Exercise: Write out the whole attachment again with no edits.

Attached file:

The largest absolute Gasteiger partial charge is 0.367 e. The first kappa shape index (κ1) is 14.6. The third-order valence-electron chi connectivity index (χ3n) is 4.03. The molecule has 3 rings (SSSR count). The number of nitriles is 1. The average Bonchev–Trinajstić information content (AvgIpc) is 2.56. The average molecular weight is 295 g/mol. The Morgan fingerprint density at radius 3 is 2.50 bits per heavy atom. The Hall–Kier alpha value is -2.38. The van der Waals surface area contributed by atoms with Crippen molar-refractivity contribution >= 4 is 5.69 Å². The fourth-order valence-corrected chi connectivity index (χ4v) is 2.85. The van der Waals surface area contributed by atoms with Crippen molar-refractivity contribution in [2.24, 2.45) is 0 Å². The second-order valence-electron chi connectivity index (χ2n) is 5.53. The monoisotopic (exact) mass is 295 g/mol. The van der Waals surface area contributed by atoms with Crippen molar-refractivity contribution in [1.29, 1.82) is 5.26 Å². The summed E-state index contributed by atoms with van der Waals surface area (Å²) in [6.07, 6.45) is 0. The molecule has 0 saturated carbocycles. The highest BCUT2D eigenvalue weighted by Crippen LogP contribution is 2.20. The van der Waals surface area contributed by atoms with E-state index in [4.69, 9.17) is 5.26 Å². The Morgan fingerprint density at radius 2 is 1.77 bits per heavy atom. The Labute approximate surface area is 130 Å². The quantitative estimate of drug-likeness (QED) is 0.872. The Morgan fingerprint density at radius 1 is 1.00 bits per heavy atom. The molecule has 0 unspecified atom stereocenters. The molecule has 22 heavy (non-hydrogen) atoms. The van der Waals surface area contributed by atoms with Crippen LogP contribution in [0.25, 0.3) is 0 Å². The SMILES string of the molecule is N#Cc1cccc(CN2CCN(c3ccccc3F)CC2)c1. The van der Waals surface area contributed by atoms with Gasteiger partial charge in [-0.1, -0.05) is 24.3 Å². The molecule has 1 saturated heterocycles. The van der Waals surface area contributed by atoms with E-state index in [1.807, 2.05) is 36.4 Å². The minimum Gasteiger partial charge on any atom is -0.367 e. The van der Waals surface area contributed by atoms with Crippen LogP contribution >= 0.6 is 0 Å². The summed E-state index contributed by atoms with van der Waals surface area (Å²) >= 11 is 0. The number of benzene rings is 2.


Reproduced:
The largest absolute Gasteiger partial charge is 0.367 e. The first kappa shape index (κ1) is 14.6. The third-order valence-electron chi connectivity index (χ3n) is 4.03. The molecule has 3 rings (SSSR count). The number of nitriles is 1. The average Bonchev–Trinajstić information content (AvgIpc) is 2.56. The average molecular weight is 295 g/mol. The Morgan fingerprint density at radius 3 is 2.50 bits per heavy atom. The Hall–Kier alpha value is -2.38. The van der Waals surface area contributed by atoms with Crippen molar-refractivity contribution >= 4 is 5.69 Å². The fourth-order valence-corrected chi connectivity index (χ4v) is 2.85. The van der Waals surface area contributed by atoms with Crippen molar-refractivity contribution in [2.24, 2.45) is 0 Å². The second-order valence-electron chi connectivity index (χ2n) is 5.53. The monoisotopic (exact) mass is 295 g/mol. The van der Waals surface area contributed by atoms with Crippen molar-refractivity contribution in [1.29, 1.82) is 5.26 Å². The summed E-state index contributed by atoms with van der Waals surface area (Å²) in [6.07, 6.45) is 0. The molecule has 0 saturated carbocycles. The highest BCUT2D eigenvalue weighted by Crippen LogP contribution is 2.20. The van der Waals surface area contributed by atoms with E-state index in [4.69, 9.17) is 5.26 Å². The Morgan fingerprint density at radius 2 is 1.77 bits per heavy atom. The Labute approximate surface area is 130 Å². The quantitative estimate of drug-likeness (QED) is 0.872. The Morgan fingerprint density at radius 1 is 1.00 bits per heavy atom. The molecule has 0 unspecified atom stereocenters. The molecule has 22 heavy (non-hydrogen) atoms. The van der Waals surface area contributed by atoms with Crippen LogP contribution in [0.25, 0.3) is 0 Å². The SMILES string of the molecule is N#Cc1cccc(CN2CCN(c3ccccc3F)CC2)c1. The van der Waals surface area contributed by atoms with Gasteiger partial charge in [-0.1, -0.05) is 24.3 Å². The molecule has 1 saturated heterocycles. The van der Waals surface area contributed by atoms with E-state index in [1.807, 2.05) is 36.4 Å². The minimum Gasteiger partial charge on any atom is -0.367 e. The van der Waals surface area contributed by atoms with Crippen LogP contribution >= 0.6 is 0 Å². The summed E-state index contributed by atoms with van der Waals surface area (Å²) >= 11 is 0. The number of benzene rings is 2.